Our slow grown Siberian Larch comes from only the top grade selected butt logs found just beneath the tundra line of the artic circle. The tough, hardy trees from which our timber is harvested have survived some of the toughest conditions on earth and the wood that comes from them is equally durable. Unbelievably dense and sporting tightly packed annular rings, these long wide lengths of waney edged timber boast a narrow sap band mild, straight timber.
One of the most decay-resistant species of timber available and demonstrating unusually high durability for softwood, Siberian Larch is popular for any external use that needs to be hard-wearing and long-lasting. Versatile and attractive, with heartwood that varies in colour from red-brown to dark brown or pale yellow and a grain that can be straight or spiralled. Larch’s growth rings present interesting patterns and character that can be revealed and enhanced with plain sawing. The timber finishes well and its fine texture is known for its slightly oily feel and distinct resinous scent when working.
Larch works well both with machine and hand tools and can be easily worked to an extremely smooth finish – though it is worth noting that it tends to be knottier than other durable softwoods such as Douglas Fir and red cedar. Care must be taken when machining due to larch’s high density, which has a tendency to dull cutting edges, as well as the wood’s natural resins which can cause saw blades to become congested. After machining, larch’s naturally prominent grain tends to pucker up bringing texture and interest, particularly in slow grown examples.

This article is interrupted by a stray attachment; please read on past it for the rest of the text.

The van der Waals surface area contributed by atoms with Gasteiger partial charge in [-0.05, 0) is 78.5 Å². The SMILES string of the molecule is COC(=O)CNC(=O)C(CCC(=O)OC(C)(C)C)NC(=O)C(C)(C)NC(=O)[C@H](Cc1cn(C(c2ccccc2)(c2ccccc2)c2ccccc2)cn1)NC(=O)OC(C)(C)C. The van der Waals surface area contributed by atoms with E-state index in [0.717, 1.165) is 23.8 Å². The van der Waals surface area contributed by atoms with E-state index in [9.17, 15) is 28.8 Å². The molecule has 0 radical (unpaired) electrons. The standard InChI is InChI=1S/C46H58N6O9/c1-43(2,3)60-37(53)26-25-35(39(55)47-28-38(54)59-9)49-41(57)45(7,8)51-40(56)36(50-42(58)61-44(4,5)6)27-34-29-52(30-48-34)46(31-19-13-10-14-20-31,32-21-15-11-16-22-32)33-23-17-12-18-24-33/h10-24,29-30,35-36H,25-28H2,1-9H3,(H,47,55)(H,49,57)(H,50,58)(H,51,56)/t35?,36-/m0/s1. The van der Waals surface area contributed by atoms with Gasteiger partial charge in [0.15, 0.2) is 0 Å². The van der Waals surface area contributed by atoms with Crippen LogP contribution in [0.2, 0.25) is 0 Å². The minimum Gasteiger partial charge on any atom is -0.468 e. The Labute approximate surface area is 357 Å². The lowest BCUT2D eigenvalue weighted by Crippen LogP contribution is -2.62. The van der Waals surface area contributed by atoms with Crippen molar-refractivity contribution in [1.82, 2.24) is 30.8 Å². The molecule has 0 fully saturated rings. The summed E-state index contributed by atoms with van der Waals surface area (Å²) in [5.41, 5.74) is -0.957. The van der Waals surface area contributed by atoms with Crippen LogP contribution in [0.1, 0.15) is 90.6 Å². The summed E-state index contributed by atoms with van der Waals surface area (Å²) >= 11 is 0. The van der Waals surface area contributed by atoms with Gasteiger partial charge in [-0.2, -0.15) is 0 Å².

Siberian Larch’s high density renders the wood extremely strong, stable, and hard-wearing after drying - however the timber can be prone to splitting when fixed with nails and so screwing is recommended over nailing to avoid this.
Siberian Larch is naturally resistant to disease and rot, demonstrating excellent waterproof capabilities that make it very popular for outdoor use. Its high density and strength also makes the wood extremely hard-wearing and particularly useful for areas of stress, wear, or exposure.
Siberian Larch is pretty as well as useful, and can often be found in ornamental gardens.
also good for
Larch’s natural water-resistance makes it perfect for boat building while its hardwearing timber and fine finish also means it can often be found as the track surface in velodromes.